The Alaska Weather Symposium held March 12-13, 2013 drew more than 60 scientists, weather forecaters, graduate students, military representatives and stakeholders to the University of Alaska Fairbanks campus. The group met to discuss changes in extreme events, hazardous weather, difficulties in weather forecasting and air quality. The symposium was the best attended since the first one in 2007.
This year, for the first time, people could participate without having to travel to Fairbanks. Select attendees participated via a program called GoToMeeting, which worked well.
Among the various oral presentations there were ten given by graduate students. Soumik Basu was recognized for the best student poster and Katrina Bennett was recognized for the best oral presentation.
Possibilities for closer cooperation between the National Weather Service's Fairbanks Forecast Office, the UAF Department of Atmospheric Sciences, the Arctic Region Supercomputing Center, the Geophysical Institute, the Geographic Information Network of Alaska and the university at large were discussed during the event. The symposium was held in the Elvey Auditorium at the GI.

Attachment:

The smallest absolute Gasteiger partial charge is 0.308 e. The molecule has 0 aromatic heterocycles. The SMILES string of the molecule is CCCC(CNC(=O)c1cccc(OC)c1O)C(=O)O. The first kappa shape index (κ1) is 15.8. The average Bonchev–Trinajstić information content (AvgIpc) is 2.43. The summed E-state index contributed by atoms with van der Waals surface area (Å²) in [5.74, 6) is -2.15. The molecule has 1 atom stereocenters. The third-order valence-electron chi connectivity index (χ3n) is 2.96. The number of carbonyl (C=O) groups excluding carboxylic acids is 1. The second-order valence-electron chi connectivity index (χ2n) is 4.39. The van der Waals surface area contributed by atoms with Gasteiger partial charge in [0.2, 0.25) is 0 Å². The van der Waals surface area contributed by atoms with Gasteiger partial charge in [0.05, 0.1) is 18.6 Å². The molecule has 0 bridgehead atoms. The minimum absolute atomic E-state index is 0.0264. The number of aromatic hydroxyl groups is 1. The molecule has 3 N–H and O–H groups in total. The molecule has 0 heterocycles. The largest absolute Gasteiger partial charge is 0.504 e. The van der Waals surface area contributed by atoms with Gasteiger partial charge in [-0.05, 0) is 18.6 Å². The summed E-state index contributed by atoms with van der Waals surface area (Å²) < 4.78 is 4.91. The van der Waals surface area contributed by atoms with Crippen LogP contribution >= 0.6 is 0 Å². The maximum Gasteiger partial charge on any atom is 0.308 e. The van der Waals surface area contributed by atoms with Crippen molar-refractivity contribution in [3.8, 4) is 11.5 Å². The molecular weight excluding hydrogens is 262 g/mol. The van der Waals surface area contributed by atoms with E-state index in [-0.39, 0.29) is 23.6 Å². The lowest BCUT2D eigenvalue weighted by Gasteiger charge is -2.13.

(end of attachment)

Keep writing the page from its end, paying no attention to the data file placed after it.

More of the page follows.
PHOTO CAPTIONS/CREDITS: (Top) Nicole Molders, professor and chair of the Department of Atmospheric Sciences at the University of Alaska Fairbanks, presents Katrina Bennett awards for the best oral presentation by a student at the 2013 Alaska Weather Symposium. Bennet is a doctoral candidate in engineering, mentored by International Arctic Research Center Director Larry Hinzman.
(Bottom) Soumik Basu, a doctoral candidate with the University of Alaska Fairbanks Department of Atmospheric Sciences, was recognized for the best student poster at the Alaska Weather Symposium. Basu is mentored by UAF Professor Xiangdong Zhang.
Photos by K. Alvarez.